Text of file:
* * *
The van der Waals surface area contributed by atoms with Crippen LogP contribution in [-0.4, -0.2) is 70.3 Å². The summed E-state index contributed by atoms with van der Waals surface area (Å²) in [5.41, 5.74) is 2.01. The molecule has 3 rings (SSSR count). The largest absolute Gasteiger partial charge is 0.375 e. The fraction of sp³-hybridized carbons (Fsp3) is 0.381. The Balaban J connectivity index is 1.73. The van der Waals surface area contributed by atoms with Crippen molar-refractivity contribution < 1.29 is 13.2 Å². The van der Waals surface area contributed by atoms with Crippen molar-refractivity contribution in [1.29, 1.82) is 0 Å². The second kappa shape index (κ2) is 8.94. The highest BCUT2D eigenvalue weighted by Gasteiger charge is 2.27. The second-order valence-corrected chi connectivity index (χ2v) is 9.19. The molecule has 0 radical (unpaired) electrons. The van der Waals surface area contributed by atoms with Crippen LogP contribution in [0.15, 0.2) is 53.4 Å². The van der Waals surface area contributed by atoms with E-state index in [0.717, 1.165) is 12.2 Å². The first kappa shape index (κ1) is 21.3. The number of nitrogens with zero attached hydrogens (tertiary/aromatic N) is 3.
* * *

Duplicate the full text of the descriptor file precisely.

The van der Waals surface area contributed by atoms with Crippen LogP contribution in [-0.4, -0.2) is 70.3 Å². The summed E-state index contributed by atoms with van der Waals surface area (Å²) in [5.41, 5.74) is 2.01. The molecule has 3 rings (SSSR count). The largest absolute Gasteiger partial charge is 0.375 e. The fraction of sp³-hybridized carbons (Fsp3) is 0.381. The Balaban J connectivity index is 1.73. The van der Waals surface area contributed by atoms with Crippen molar-refractivity contribution < 1.29 is 13.2 Å². The van der Waals surface area contributed by atoms with Crippen molar-refractivity contribution in [1.29, 1.82) is 0 Å². The second kappa shape index (κ2) is 8.94. The highest BCUT2D eigenvalue weighted by Gasteiger charge is 2.27. The second-order valence-corrected chi connectivity index (χ2v) is 9.19. The molecule has 0 radical (unpaired) electrons. The van der Waals surface area contributed by atoms with Crippen LogP contribution in [0.15, 0.2) is 53.4 Å². The van der Waals surface area contributed by atoms with E-state index in [0.717, 1.165) is 12.2 Å². The first kappa shape index (κ1) is 21.3. The number of nitrogens with zero attached hydrogens (tertiary/aromatic N) is 3.